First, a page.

Delivering Complex Parenteral Formulations

Progress in delivery science, manufacturing technologies, and commercialization are playing critical roles in advancing the development of complex parenteral drug formulations for new drug substances having a variety of formulation challenges

Progress in delivery science, manufacturing technologies, and commercialization are playing critical roles in advancing the development of complex parenteral drug formulations for new drug substances having a variety of formulation challenges. Unique formulation strategies and solutions are being investigated to extend the release of target peptides, proteins, nucleic acids, and small molecules for systemic, local, or cellular delivery. Pharmaceutical Technology will hold a live educational webcast, “Complex Parenteral Formulations for the Delivery of Peptides, Proteins, Nucleic Acids and Small Molecules,” on Thursday Nov. 21 from 10:00 to 11:00 AM EST, to examine the delivery science and product development of complex parenteral formulations.

The webcast will examine formulation design and fabrication technologies used to make extended-release parenteral formulations for systematic and local delivery of peptides, proteins, and small molecules. Dosage forms to be discussed will include bioabsorbable microparticles and implants. The webcast also will examine siRNA drug delivery by exploring advances in achieving human proof of concept for RNA interference and defining opportunities to develop nucleic acid-based medicines. Delivery approaches and related clinical applications will be examined for lipid nanoparticles, targeted conjugates, and polymer conjugates.

Panelists for the webcast will be Thomas Tice, PhD, senior director of global technical marketing with Evonik Corporation, and Mark Tracy, PhD, president of BioConsulting LLC. Dr. Tice is internationally recognized for research in drug delivery and has lectured on the topic throughout the world. His specialties include microencapsulation, implants, controlled release and medical applications of bioabsorbable polymers. In particular, he is known for his accomplishments involving injectable, extended-release microparticles made with bioabsorbable lactide/glycolide polymers designed to release pharmaceuticals. He led the team that developed the first commercial, injectable microparticle product, which was a one-month LHRH formulation indicated for the treatment of prostate cancer (Decapeptyl® SR) and that is still on the market today. Dr. Tice also serves on the United States Pharmacopeia General Chapters-Dosage Forms Expert Committee. Dr. Tracy has played a key role in successfully bringing nine new protein, peptide, nucleic acid, and small-molecule-based medicines to the clinic utilizing the latest advances in drug delivery technology, including several that were commercialized. He is a past president of the Controlled Release Society and is a fellow of the American Institute for Medical and Biological Engineering.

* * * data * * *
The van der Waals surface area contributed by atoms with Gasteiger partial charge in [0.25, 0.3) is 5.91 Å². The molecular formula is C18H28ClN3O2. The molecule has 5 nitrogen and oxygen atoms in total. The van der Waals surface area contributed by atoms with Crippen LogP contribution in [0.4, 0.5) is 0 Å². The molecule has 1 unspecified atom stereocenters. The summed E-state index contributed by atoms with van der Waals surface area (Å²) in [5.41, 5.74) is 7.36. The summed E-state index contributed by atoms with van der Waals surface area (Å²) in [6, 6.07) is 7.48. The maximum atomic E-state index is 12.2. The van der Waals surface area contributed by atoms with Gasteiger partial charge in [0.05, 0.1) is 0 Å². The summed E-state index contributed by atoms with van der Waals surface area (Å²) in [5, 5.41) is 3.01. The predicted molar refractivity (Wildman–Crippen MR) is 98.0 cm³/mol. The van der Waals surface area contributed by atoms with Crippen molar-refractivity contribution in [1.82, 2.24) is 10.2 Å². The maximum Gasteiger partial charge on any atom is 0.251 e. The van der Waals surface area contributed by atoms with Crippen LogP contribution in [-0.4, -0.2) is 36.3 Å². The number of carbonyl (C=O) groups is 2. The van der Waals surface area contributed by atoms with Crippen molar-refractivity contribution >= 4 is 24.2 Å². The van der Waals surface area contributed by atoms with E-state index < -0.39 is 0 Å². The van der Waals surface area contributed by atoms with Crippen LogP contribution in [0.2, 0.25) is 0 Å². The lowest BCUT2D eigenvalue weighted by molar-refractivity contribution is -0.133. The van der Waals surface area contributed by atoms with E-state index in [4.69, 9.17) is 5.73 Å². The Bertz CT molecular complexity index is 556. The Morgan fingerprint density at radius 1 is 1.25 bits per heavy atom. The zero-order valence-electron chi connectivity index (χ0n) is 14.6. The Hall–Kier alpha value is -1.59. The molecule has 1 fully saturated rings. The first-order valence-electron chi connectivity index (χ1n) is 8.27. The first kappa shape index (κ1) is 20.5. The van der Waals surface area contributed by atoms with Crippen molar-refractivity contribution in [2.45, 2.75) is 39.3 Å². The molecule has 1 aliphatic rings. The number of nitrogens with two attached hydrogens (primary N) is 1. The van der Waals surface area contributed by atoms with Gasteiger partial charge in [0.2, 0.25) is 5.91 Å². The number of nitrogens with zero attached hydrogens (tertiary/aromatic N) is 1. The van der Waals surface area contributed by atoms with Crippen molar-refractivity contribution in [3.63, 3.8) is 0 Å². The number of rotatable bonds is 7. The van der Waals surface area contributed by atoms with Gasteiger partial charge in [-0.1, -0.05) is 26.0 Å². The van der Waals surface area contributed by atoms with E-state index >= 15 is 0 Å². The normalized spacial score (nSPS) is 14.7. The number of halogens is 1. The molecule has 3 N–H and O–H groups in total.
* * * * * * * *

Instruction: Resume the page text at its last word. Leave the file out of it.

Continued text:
Viewers will be able to ask questions of the panelists in a dedicated Q&A session during the live webcast. Additional information, including how to register for the live webcast, “Complex Parenteral Formulations for the Delivery of Peptides, Proteins, Nucleic Acids and Small Molecules,” on Thursday Nov. 21 from 10:00 to 11:00 EST may be found here. The webcast will also be available on November 28 from 10:00-11:00 AM Central European Time (CET).